Canadian study links regular alcohol consumption to six cancers
FRIDAY, Aug. 7 (HealthDay News) -- A man who drinks moderate or high amounts of alcohol over the course of his life appears to raise his risk for developing certain -- but not all -- kinds of cancer, a new crunching of quarter-century-old research data suggests.
The study, by Canadian researchers, found that the more men drink, the greater their risk for specific cancers. However, the link appears to involve mostly beer and spirit consumption, not wine. The study did not explore risk among women.
"We found that with lifetime alcohol consumption, cancer risk among men increases for some of the 13 cancers we looked at," said study author Andrea Benedetti, an assistant professor in the departments of medicine and epidemiology, biostatistics and occupational health at McGill University in Montreal. "Those include esophageal, colon, stomach, liver, lung and prostate cancers."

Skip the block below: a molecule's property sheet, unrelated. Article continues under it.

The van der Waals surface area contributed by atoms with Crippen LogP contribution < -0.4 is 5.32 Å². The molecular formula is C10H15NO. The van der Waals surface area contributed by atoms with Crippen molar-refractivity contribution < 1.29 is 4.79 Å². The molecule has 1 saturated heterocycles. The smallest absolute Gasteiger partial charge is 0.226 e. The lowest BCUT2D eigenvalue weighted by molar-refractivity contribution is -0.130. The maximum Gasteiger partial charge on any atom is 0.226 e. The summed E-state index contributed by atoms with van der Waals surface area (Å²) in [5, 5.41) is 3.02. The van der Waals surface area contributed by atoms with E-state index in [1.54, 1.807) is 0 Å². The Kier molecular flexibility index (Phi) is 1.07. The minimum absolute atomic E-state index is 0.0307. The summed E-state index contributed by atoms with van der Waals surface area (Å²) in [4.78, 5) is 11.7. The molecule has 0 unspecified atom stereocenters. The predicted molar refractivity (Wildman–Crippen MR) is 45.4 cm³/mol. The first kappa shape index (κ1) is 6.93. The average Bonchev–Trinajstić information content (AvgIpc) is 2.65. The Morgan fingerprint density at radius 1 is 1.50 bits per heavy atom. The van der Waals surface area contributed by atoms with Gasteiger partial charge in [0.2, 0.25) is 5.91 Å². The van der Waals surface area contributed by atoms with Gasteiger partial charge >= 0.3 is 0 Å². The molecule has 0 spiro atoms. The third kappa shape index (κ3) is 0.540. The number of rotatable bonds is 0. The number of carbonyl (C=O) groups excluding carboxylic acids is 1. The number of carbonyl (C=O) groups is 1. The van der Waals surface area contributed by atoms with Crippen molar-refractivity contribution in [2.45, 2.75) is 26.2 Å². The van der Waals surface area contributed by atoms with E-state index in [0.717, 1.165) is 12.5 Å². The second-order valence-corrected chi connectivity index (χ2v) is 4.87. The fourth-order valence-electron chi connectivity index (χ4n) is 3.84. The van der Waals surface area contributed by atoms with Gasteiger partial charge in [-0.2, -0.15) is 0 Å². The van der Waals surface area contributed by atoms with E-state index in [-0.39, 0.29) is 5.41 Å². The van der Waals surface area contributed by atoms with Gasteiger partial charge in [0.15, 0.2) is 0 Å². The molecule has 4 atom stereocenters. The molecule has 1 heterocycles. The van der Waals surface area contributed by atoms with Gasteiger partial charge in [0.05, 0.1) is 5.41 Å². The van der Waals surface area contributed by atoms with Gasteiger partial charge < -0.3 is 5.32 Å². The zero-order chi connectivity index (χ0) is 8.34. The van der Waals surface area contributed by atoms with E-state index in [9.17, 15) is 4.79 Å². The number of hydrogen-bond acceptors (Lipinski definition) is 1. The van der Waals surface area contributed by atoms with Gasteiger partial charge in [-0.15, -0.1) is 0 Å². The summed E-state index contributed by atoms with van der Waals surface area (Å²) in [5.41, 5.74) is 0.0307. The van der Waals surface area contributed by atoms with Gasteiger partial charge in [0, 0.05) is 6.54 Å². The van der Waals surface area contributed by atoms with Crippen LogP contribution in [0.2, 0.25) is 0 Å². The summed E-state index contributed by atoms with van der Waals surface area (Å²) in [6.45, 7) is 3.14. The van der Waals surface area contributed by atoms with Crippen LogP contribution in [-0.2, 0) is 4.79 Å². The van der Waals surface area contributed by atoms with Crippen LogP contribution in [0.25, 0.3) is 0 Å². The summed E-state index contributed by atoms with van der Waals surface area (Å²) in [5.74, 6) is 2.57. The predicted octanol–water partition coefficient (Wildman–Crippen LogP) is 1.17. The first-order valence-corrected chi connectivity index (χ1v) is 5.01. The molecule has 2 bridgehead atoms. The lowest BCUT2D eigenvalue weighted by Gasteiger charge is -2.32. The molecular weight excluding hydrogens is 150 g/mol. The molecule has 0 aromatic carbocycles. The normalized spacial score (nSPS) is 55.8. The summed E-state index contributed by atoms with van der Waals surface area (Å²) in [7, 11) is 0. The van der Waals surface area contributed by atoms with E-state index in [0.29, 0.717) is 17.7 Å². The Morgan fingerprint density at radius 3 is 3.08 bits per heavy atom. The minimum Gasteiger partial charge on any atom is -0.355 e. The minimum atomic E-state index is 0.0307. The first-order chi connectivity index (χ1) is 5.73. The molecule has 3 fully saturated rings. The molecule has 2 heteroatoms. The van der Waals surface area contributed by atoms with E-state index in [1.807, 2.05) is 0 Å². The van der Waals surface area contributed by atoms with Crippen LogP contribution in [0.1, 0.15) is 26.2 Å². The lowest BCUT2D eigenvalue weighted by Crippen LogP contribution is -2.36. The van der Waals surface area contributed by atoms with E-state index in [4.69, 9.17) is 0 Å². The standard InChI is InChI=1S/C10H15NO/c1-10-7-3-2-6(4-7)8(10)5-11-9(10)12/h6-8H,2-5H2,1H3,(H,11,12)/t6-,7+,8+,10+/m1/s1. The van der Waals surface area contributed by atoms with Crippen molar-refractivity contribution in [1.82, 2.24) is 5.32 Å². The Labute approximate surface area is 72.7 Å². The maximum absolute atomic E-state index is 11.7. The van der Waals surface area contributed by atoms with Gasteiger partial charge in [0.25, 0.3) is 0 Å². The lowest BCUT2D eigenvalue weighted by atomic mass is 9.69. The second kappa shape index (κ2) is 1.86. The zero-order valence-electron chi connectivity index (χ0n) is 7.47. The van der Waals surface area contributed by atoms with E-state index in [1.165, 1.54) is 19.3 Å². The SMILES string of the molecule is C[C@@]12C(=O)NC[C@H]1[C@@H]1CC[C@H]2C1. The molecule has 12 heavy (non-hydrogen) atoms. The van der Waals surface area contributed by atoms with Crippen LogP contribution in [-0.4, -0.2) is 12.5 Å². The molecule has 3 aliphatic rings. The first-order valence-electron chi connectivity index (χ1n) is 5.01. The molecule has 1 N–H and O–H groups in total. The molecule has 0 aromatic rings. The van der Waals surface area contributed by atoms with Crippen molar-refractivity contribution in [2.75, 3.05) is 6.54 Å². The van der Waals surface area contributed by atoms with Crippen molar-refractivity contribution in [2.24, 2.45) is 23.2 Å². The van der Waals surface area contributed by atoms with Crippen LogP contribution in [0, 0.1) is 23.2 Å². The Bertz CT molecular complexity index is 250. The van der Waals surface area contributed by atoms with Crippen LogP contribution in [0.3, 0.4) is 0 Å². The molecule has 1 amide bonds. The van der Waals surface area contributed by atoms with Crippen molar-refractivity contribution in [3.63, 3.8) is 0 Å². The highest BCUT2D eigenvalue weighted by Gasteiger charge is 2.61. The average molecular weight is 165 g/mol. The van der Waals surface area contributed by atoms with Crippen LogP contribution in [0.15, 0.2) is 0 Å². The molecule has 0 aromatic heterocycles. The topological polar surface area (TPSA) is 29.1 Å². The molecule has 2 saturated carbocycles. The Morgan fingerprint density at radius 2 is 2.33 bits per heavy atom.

"And we also found that ... those with the highest consumption had a quite higher risk increase for these cancers, relative to lower-consumption drinkers," Benedetti said. She worked on the study while a post-doctorate fellow at the University of Quebec.
A report on the findings has been published online in Cancer Detection and Prevention.
Associations between alcohol consumption and cancer have been the subject of much study, the researchers pointed out, with indications that alcohol could be the prime culprit in up to 5 percent of deaths from all cancers combined.
One recent study specifically revealed that heavy drinking in particular raises the risk for developing aggressive prostate cancer in men while undermining the effectiveness of the popular prostate cancer prevention drug finasteride (Proscar). Another study suggested that, among women, even moderate drinking might elevate risk for breast, liver and other cancers.
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